Friday, 22 January 2010

My Nasty Suspicious Mind?

I've just noticed that there was a debate on Night Waves on BBC Radio 3 from 9:15 to 10 pm this evening on "Is the Enlightenment still relevant today?" Besides the chairperson, one Rana Mitter, no names are given for the other debaters, only that they include "historians, theologians and politicians" (no mention of philosophers). Perhaps I am overly suspicious that this is going to be a largely anti-enlightenment debate? It does say that "To critics, however, the Enlightenment has become a twisted dogma". I'll have to wait until it is available on Listen Again to find out.

The main BBC webpage tonight has a prominent picture of Michaelangelo's ubiquitous God from the Sistine Chapel, overlaid with the leading question "Why Does God Allow Natural Disasters", followed by "Your thoughts". This however, it turns out, is not a request for our thoughts, but leads to the BBC News Magazine which, it says, earlier this week 19 January published an article with the given title, by Philosopher David Bain, which prompted more than 4,000 emails sent in. It gives a selection of about 20 of these, and there are about 11 on the original article, but no invitation for further responses.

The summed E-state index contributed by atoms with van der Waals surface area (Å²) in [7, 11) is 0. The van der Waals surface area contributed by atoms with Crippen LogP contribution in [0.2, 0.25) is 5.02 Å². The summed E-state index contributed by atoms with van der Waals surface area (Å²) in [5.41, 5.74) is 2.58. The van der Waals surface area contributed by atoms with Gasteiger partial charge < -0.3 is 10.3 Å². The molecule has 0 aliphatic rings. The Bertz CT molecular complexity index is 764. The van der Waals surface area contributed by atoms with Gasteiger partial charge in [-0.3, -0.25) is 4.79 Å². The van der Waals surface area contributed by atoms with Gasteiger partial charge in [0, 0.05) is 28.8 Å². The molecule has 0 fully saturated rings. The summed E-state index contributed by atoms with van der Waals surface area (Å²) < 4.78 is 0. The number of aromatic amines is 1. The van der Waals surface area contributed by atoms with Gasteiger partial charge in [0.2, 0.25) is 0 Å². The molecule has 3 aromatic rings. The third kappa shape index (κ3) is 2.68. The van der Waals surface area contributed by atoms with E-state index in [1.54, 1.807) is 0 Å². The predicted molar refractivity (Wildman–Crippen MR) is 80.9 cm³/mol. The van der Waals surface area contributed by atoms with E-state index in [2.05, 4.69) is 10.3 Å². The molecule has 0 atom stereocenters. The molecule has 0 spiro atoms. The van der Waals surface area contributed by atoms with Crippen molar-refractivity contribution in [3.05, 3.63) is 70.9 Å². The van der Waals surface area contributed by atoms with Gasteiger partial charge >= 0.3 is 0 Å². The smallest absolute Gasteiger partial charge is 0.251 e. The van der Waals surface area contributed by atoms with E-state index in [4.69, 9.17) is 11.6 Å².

Only one commenter, John O'Toole, responds with the obvious "The reason why god does not reduce suffering and evil in the world is simply because he does not exist!" Though he then goes on to embroider his case unnecessarily. The others are convoluted exercises in theology that all contradict one another. This hardly seems to be a balanced discussion, but perhaps the leading question didn't attract sceptical readers. I've never heard of this magazine before.

EDIT: The "Night Waves" programme wasn't as bad as I anticipated, but it certainly wasn't a celebration of the Enlightenment. Here are details of the speakers, not given on the BBC site:
Justin Champion see also. Phillip Blond see also. Karen O'Brien. Baroness Haleh Afshar and also.

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